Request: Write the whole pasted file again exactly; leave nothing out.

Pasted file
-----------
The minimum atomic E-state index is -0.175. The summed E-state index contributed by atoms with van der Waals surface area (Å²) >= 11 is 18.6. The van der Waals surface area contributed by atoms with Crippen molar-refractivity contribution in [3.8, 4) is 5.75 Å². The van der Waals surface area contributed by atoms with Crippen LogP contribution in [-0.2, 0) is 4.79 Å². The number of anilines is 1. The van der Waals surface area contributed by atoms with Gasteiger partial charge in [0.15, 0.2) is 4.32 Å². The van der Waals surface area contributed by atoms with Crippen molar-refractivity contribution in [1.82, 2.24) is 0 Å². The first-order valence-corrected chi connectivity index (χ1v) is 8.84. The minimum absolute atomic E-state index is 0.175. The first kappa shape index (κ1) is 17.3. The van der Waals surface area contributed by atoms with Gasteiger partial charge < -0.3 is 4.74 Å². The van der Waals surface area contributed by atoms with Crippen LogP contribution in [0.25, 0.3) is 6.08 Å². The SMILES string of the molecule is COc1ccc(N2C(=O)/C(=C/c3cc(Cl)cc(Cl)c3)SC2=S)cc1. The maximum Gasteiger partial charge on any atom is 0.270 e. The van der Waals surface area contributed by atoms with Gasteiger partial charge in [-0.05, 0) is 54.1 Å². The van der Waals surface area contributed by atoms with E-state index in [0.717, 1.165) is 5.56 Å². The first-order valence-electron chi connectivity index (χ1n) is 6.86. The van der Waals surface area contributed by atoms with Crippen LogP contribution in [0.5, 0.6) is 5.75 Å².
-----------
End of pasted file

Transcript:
The minimum atomic E-state index is -0.175. The summed E-state index contributed by atoms with van der Waals surface area (Å²) >= 11 is 18.6. The van der Waals surface area contributed by atoms with Crippen molar-refractivity contribution in [3.8, 4) is 5.75 Å². The van der Waals surface area contributed by atoms with Crippen LogP contribution in [-0.2, 0) is 4.79 Å². The number of anilines is 1. The van der Waals surface area contributed by atoms with Gasteiger partial charge in [0.15, 0.2) is 4.32 Å². The van der Waals surface area contributed by atoms with Crippen molar-refractivity contribution in [1.82, 2.24) is 0 Å². The first-order valence-corrected chi connectivity index (χ1v) is 8.84. The minimum absolute atomic E-state index is 0.175. The first kappa shape index (κ1) is 17.3. The van der Waals surface area contributed by atoms with Gasteiger partial charge < -0.3 is 4.74 Å². The van der Waals surface area contributed by atoms with Crippen LogP contribution in [0.25, 0.3) is 6.08 Å². The SMILES string of the molecule is COc1ccc(N2C(=O)/C(=C/c3cc(Cl)cc(Cl)c3)SC2=S)cc1. The maximum Gasteiger partial charge on any atom is 0.270 e. The van der Waals surface area contributed by atoms with Gasteiger partial charge in [-0.05, 0) is 54.1 Å². The van der Waals surface area contributed by atoms with E-state index in [0.717, 1.165) is 5.56 Å². The first-order valence-electron chi connectivity index (χ1n) is 6.86. The van der Waals surface area contributed by atoms with Crippen LogP contribution in [0.5, 0.6) is 5.75 Å².